FIVE Japanese-designed objective carcase grading cameras have arrived in Australia, in the first phase of a project that could see almost all Wagyu carcases produced in this country being objectively graded for meat quality within two or three years.
The Meat Image Japan (MIJ-30) cameras, pictured here being unpacked in Armidale, are part of a consignment of ten such cameras being delivered this year, with the Australian Wagyu Association aiming to order a further 20 units over the next two years to service the industry’s requirements.
Last month the AWA sought expressions of interest from members to purchase one of the new MIJ-30 digital objective carcase cameras. The first five units have now been allocated to Wagyu supply chains, although their identities are bound by confidentiality agreements and could not be disclosed for this article.
AWA chief executive Matt McDonagh said the association had attracted a successful first round uptake, and the second set of five cameras was now under construction in Japan.
He suggested Australia would be the first Wagyu-producing country outside of Japan to implement the use of the MIJ objective grading cameras as part of grading.
The cameras being purchased by the AWA would also be available for overseas-based members, which would help create a consistent, common language for Wagyu beef trading, globally.
He said the technology was purpose-made for Wagyu applications where marbling was important. Correlations of above 80pc had been seen on Wagyu carcases analysed in trials so far, ranging from marbling score 1s up to 9+.
But a carcase from any animal that is Wagyu influenced, or which has been on grain for 200 days or more, like longfed Angus, could certainly be graded under the MIJ camera, he said.
Dr McDonagh said the implementation of the grading cameras would not replace graders in meat plants processing Wagyu cattle, however. “You still need somebody competent to pull the trigger,” he said.
Camera operators could include abattoir employees who currently performed subjective grading of Wagyu carcases on behalf of Wagyu brand owners as part of a service kill, or employees of the Wagyu beef brands themselves.
“AusMeat grading is a necessary function of gaining rights to access export markets, but the objective, accurate and repeatable grading information that is available through the MIJ cameras provides additional information which we believe will be beneficial to the support of high-value Australian Wagyu beef brands in the market,” Dr McDonagh said.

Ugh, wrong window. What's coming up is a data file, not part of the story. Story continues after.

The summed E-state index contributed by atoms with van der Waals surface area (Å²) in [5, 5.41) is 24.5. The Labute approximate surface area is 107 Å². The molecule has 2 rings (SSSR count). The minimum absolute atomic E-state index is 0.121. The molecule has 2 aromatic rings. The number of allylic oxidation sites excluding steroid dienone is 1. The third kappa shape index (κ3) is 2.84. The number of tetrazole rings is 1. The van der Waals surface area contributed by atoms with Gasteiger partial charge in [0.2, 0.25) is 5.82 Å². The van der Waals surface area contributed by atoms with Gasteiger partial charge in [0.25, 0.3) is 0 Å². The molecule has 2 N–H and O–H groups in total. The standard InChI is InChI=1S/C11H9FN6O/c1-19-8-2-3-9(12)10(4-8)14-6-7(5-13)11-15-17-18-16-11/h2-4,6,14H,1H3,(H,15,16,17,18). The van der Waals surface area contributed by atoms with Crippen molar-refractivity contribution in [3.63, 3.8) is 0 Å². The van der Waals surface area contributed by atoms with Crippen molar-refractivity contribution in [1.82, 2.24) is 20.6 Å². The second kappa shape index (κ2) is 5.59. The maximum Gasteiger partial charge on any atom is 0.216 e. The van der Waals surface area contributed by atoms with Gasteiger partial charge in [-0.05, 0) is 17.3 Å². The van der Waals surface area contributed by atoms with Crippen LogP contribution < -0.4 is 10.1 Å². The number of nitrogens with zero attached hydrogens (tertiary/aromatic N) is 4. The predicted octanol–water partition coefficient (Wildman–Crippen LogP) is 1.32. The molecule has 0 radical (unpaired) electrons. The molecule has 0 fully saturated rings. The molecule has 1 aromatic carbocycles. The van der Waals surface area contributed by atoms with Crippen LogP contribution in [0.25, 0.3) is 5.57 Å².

Another big advantage will be the cameras’ ability to distinguish and accurately assess highly marbled carcases, beyond the current AusMeat MS range of 9+.
“The critical part as far as Wagyu is concerned is that the currently-available Ausmeat marbling grades currently finish at the equivalent of about 21pc intramuscular fat, whereas on the Japanese grading scale, the figure extends much further – above 50pc intramuscular fat – typically identified as Beef Marbling Scores (BMS) 10, 11 and 12,” Dr McDonagh said.
“For this reason the arrival and adoption of the cameras is really a playing field leveller for the Australian Wagyu industry,” he said.
“We know that about 30 percent of Australian Wagyu carcases grade above marbling score 9, and the average Fullblood Wagyu carcase in the AWA database is above marbling score 8. So currently under AusMeat, we are right up against the upper end of the marbling scale.”
Australian Wagyu supply chains were now able to use Japanese objective grading technology on animals carrying Japanese Wagyu genetics, allowing them to compete with other Wagyu exporters on a more common trading language basis.
Some Wagyu beef supply chains have up to now used their own in-house grading systems to try to overcome the issues with AusMeat grading, but the use of MIJ cameras would now much more accurately reflect the abundance of marbling in such carcases, Dr McDonagh said.
Since the first MIJ trial cameras had arrived, more than 2500 Wagyu carcases had been imaged as part of the assessment process. The top performers among that trial group had in fact produced marbling scores of 14, under camera grading, based on IMF percentage.
“For brand owners, the use of the cameras offers more flexibility in being able to differentiate product out at that ultra-premium end, and decide whether there is opportunity to market that product separately,” he said.
The MIJ cameras are also equipped to assess and analyse the fineness of marbling present at the quartered rib site – a highly prized trait in Japan that is not considered under Ausmeat or MSA grading assessment. A strong correlation exists between marbling percent, as measured by the camera, and digital marbling fineness. Both contribute to marbling score.
The AWA is selling the cameras to end-users at ‘cost price’, charging an annual fee to service, support and maintain each camera, and a per-image fee.
“The sale model is about reducing the base cost of each unit as far as possible, and then each user uses the camera as much as they wish, being charged only for the image they take,” Dr McDonagh said.
Tomorrow: Beef Central provides a snapshot on more than a dozen pieces of new technology being examined for yield and meat quality objective carcase assessment